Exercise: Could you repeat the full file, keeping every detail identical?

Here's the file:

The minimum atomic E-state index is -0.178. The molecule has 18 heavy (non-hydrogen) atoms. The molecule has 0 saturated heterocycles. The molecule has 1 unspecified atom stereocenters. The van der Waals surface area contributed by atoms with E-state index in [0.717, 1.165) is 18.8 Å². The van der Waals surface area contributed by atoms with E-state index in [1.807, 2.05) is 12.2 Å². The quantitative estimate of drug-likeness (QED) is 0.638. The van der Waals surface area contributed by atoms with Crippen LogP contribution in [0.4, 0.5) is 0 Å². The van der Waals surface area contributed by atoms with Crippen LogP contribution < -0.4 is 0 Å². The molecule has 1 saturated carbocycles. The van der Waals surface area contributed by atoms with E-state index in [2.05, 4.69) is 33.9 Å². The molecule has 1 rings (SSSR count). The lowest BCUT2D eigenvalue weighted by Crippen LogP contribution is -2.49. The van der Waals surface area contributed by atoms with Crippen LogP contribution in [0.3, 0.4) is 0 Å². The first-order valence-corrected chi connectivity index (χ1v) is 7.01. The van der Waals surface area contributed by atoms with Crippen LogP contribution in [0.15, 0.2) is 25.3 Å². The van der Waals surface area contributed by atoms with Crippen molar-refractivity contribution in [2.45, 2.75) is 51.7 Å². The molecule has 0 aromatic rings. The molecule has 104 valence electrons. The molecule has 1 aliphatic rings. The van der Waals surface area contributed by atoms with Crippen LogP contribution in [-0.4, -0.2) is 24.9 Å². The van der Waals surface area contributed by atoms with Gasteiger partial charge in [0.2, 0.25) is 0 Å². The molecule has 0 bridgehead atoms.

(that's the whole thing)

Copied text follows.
The minimum atomic E-state index is -0.178. The molecule has 18 heavy (non-hydrogen) atoms. The molecule has 0 saturated heterocycles. The molecule has 1 unspecified atom stereocenters. The van der Waals surface area contributed by atoms with E-state index in [0.717, 1.165) is 18.8 Å². The van der Waals surface area contributed by atoms with E-state index in [1.807, 2.05) is 12.2 Å². The quantitative estimate of drug-likeness (QED) is 0.638. The van der Waals surface area contributed by atoms with Crippen LogP contribution in [0.4, 0.5) is 0 Å². The van der Waals surface area contributed by atoms with Crippen LogP contribution < -0.4 is 0 Å². The molecule has 1 saturated carbocycles. The van der Waals surface area contributed by atoms with E-state index in [2.05, 4.69) is 33.9 Å². The molecule has 1 rings (SSSR count). The lowest BCUT2D eigenvalue weighted by Crippen LogP contribution is -2.49. The van der Waals surface area contributed by atoms with Crippen LogP contribution in [0.3, 0.4) is 0 Å². The first-order valence-corrected chi connectivity index (χ1v) is 7.01. The van der Waals surface area contributed by atoms with Crippen LogP contribution in [0.15, 0.2) is 25.3 Å². The van der Waals surface area contributed by atoms with Crippen molar-refractivity contribution in [2.45, 2.75) is 51.7 Å². The molecule has 0 aromatic rings. The molecule has 104 valence electrons. The molecule has 1 aliphatic rings. The van der Waals surface area contributed by atoms with Crippen LogP contribution in [-0.4, -0.2) is 24.9 Å². The van der Waals surface area contributed by atoms with Gasteiger partial charge in [0.2, 0.25) is 0 Å². The molecule has 0 bridgehead atoms.